I haven't really had a chance to fully process, so I may update this post later. But it finally happened. Someone touched my hair. This someone identifies as male and was actually giving me a compliment about how much he loved the curls. He also was born and raised thousands and thousands of miles from the United States, so maybe there's a cultural difference? We don't know each other well yet, but we run in similar circles occasionally.
In any case, he touched my hair. Now, I didn't feel angry when it happened and at the time of publication I still don't feel enraged. But I feel... something. And I don't begrudge individuals who get angry when this happens to them. He seems like a really nice human. I guess my issue lies in a broad sphere of understanding human interactions.
If you know me well, I'm a champion for consent. I have my reasons. I mean I ask people, especially those I don't know, if I can hug them when there's a strong connection or bond established. The reactions I receive are pretty priceless, and for the most part, they say yes. And while at times I find myself doing what may seem like little things without receiving permission first, I typically catch myself in the act and apologize profusely.
But most people might not think that way. We live in a society where cis males can brag about fondling private parts, specifically of cis females. Where cat-calling is perpetually invasive and not to mention rude and tactless. Where some have to reconsider what they wear in the mirror before they step out to enjoy a night on the town.
And this is not a gender thing, this is a human being thing. Not long before the hair incident, a cis female inappropriately touched my body while I was with my friends. I was more so shocked than anything. Some chuckled and I admit I laughed it off even though I was still uneasy.
But this individual didn't know that at a gathering in the Rec Center during undergrad years ago, someone I had never met, pulled my arm, turned me around and starting dancing behind me-- after I said no. I felt their private parts and it flung me into a downward spiral. (Thank you to my friends that were around; because of them, he came up to me and genuinely apologized. It actually ended up being a great teachable moment.)
You see, that young man didn't know the breaches of consent I had experienced throughout my life up until that point. I could (barely) laugh off what the young lady did only because I practiced mindfulness-- a technique I learned in counseling that helps remind me to live in the present moment.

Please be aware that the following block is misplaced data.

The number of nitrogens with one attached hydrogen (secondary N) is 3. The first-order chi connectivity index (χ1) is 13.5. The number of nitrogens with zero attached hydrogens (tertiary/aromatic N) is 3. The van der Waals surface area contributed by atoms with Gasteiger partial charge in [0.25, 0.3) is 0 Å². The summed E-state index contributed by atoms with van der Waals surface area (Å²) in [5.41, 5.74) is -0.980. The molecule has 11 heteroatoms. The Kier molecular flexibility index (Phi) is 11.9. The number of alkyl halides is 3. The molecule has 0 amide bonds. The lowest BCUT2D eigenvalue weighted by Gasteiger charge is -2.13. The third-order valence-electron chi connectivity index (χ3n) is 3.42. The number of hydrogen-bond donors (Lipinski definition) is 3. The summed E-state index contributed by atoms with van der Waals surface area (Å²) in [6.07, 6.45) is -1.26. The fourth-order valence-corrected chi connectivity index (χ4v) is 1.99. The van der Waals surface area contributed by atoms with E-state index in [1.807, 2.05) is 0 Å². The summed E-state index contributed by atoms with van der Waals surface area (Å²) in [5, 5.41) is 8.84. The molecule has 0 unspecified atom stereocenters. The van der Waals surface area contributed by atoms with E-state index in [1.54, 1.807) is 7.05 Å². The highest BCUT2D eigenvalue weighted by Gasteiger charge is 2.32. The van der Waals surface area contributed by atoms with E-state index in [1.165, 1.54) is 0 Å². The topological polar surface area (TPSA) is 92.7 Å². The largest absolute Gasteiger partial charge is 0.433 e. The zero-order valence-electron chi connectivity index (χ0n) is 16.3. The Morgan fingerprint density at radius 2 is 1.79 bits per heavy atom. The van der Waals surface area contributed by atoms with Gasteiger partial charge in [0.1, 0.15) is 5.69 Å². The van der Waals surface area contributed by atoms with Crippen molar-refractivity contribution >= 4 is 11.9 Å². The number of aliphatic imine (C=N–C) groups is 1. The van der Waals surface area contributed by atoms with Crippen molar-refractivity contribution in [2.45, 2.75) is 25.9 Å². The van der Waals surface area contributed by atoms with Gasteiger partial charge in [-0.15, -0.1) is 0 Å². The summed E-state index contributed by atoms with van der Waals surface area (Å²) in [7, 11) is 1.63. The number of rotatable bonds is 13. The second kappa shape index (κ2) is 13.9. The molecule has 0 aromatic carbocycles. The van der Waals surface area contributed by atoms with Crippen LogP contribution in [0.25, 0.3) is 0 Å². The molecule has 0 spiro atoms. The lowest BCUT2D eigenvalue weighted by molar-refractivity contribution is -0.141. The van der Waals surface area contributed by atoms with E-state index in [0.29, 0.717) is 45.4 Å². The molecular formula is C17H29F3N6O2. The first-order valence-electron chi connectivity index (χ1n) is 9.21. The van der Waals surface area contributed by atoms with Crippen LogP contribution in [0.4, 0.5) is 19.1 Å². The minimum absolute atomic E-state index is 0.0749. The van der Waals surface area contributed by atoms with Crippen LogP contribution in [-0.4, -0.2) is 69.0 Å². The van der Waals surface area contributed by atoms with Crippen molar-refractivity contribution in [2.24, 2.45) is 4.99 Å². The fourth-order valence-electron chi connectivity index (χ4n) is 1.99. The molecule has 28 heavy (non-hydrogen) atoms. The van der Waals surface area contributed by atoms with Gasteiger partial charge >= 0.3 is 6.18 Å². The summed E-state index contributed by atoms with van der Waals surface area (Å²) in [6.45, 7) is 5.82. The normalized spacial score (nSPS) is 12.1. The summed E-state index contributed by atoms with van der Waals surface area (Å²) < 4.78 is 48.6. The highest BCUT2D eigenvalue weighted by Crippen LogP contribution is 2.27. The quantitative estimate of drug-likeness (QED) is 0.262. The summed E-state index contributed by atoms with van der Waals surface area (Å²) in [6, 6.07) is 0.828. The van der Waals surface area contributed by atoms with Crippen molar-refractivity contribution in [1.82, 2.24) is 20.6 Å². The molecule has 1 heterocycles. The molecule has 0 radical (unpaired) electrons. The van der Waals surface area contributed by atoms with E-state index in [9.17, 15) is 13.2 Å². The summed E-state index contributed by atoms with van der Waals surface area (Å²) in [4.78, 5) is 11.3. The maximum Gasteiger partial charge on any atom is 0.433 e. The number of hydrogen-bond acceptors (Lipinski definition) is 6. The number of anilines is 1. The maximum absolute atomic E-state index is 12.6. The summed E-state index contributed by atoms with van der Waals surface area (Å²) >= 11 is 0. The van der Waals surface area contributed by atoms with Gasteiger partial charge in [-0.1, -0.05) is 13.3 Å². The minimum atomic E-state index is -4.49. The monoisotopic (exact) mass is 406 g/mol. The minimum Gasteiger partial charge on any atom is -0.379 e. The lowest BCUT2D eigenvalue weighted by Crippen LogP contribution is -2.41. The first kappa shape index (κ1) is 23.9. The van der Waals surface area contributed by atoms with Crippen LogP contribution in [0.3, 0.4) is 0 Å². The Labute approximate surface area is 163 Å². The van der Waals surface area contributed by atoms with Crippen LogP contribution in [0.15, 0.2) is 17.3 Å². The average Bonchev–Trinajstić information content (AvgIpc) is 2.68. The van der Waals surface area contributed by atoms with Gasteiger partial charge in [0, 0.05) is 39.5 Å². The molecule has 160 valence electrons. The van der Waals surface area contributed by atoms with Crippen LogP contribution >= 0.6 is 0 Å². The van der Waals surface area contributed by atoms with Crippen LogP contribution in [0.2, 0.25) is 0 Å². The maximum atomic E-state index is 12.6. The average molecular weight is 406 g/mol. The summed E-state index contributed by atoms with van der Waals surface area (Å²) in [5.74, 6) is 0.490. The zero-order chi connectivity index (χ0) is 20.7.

Triggers are real. They're similar to what my pastor, Michael C. Bradford, calls "historical responses." Because I've experienced something in my past, I react a certain way. And granted, we may never know what someone can be triggered by during our day-to-day interactions. In all fairness, we may not know what triggers we possess. That is, until something happens and we have to face emotions we may have not known were present.
I'm a believer in God and the capacity to heal and forgive. But I know it's a process. I recently shared with someone that God is the only person who could pick up the shattered pieces of a heart without flinching and being injured. I'm not sure what you believe, but I know that surrounding yourself with good people and focusing on the Light in the world helps immensely.
Touching my hair might not seem like a big deal, but it can be considered a microaggression, particularly for those who intentionally do and say things because of privilege and superiority complex etc. And I'm not insinuating by any means that it's how the individual who touched my hair feels/thinks/believes. And honestly, he might not have been the first person to do it. I'm just becoming more enlightened and vocal about my feelings and experiences. But I wonder: how could or even should I have made that a teachable moment (not rhetorical, help me out family)?
My body and everything attached to it is my own. As is yours.
Let's find ways to be more conscious and considerate of each other. Love, Light and Healing.
Jamie I.Y. Crockett
The video was shot and edited by Jordan R. Williams for a Strategic Communication Techniques course offered by the University of Missouri.
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